The Coffee Bean Journey

How coffee beans make their way from growers around the world to homes in Parksville Qualicum Beach.

“Statistically, people drink a lot of coffee in Canada,” states Jeremy Perkins. “It really does make the world go ’round.” He would know, since he is the owner of French Press Coffee Roasters in Parksville Qualicum Beach and has over 22 years’ experience in the coffee industry. And the community he’s located in has a healthy variety of working professionals, young families and retirees, all of whom enjoy a good cup of coffee from one of the local roasters.

“ I think it’s important for me to let people know more about coffee. ” Jeremy Perkins | French Press Coffee Roasters

But while the average coffee drinker has their taste preferences and enjoys waking up to a hot cup, few of us think daily about where the coffee beans come from, and how they make their way to small roasters on Vancouver Island. Informing his customers about the geographical and political nature of coffee is something Perkins believes in. “I think it’s important for me to let people know more about coffee.”

For instance, the dream of direct trade is just that—a dream. “You would believe sometimes that they [roasters] have such a close-knit relationship with the farmer that grows this coffee. Quite frankly, I’d say 99% of the time it is just not true.” He says that while he’d love to “stroll into Ethiopia” and buy 279 bags of coffee, it’s not realistic to their capacity. So instead, it’s most common to buy from a coffee importer. “They buy lots of coffee and send you samples,” he explains. From there, roasters can buy smaller amounts of beans suited to their tastes and needs. For French Press, that includes coffee from Indonesia, Tanzania, Ethiopia and Columbia—or, “the coffee belt.”

Coyote Coffee Roastery also uses brokers to find their coffee. Alison Carradine explains how they test a small amount of new beans before committing to a larger purchase. “A lot of times we’ll try one bag of something. If we really like it, we’ll bring it to the customers. And if the customers really like it, well, now we’re going to buy a pallet.”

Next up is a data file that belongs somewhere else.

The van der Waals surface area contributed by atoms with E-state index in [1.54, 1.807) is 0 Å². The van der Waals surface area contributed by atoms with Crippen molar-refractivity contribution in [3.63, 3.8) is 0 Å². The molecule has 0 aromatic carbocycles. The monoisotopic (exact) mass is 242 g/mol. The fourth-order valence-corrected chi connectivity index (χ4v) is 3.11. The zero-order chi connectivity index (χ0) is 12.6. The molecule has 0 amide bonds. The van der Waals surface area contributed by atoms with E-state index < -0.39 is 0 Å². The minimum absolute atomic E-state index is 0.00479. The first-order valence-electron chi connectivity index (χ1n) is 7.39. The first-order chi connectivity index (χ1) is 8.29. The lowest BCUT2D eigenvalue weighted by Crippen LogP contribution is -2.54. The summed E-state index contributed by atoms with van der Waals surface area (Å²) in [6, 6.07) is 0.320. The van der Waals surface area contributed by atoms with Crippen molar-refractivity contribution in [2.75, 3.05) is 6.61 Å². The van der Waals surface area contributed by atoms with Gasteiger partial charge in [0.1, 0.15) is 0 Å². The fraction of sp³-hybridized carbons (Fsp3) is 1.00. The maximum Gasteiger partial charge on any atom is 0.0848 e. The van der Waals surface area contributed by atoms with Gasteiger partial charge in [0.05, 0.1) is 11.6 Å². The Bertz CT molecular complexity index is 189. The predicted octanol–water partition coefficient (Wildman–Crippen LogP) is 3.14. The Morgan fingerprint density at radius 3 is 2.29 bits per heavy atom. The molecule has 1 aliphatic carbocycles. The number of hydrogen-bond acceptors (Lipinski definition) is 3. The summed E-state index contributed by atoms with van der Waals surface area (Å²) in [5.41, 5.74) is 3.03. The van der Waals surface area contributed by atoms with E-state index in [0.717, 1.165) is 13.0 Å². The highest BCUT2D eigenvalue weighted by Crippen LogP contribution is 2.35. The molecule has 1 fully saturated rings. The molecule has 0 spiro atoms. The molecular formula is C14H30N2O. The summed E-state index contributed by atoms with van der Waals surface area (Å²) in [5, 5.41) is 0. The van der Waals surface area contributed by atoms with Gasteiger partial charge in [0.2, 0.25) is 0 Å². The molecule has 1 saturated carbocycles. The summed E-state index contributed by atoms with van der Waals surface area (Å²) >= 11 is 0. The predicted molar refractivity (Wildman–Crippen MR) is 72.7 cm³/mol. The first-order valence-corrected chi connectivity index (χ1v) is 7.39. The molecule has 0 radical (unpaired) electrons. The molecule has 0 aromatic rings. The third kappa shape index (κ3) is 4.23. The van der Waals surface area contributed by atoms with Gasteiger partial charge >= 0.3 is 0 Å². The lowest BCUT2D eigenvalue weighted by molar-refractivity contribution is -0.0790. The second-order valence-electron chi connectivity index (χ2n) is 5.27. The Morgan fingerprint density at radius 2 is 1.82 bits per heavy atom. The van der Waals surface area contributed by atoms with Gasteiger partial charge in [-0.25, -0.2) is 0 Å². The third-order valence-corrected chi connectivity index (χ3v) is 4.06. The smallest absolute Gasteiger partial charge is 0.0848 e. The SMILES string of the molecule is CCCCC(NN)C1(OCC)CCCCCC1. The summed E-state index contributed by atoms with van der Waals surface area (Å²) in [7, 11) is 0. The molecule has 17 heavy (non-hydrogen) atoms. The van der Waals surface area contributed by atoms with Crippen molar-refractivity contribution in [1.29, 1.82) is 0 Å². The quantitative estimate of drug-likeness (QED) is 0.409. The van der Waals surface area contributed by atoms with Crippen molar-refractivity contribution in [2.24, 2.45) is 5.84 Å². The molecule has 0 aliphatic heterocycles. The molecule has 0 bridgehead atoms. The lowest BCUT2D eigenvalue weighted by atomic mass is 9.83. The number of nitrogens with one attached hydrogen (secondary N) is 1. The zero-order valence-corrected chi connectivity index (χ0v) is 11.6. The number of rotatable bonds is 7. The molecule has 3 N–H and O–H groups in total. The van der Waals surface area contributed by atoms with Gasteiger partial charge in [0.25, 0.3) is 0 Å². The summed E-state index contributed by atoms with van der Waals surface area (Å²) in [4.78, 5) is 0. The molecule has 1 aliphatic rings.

“ We take the price for the farmers into consideration, and we can do that a lot more with the smaller farms ” Alison Carradine | Coyote Coffee Roastery

But it’s not just the flavour that determines which beans they purchase. They also think about the price for the farmers. “We take the price for the farmers into consideration, and we can do that a lot more with the smaller farms,” Carradine explains. “It allows us to purchase those more expensive beans where the money goes more towards their employees.” She says that many of the mass farms can’t do that, and it’s why they try to find Fairtrade Organic coffee. “We’re taking less of a profit, but we’re able to try something new and benefit that farmer and their employees.”

A beautiful thing about coffee is that despite the term being an umbrella word for beans from all over the world, there are many different ways to prepare the drink. “I think we’re all doing slightly different things for slightly different markets,” Perkins says of the roasters in Parksville Qualicum Beach. In other words, regardless of your preferences, you’ll easily be able to find your new favourite cup of coffee in the region.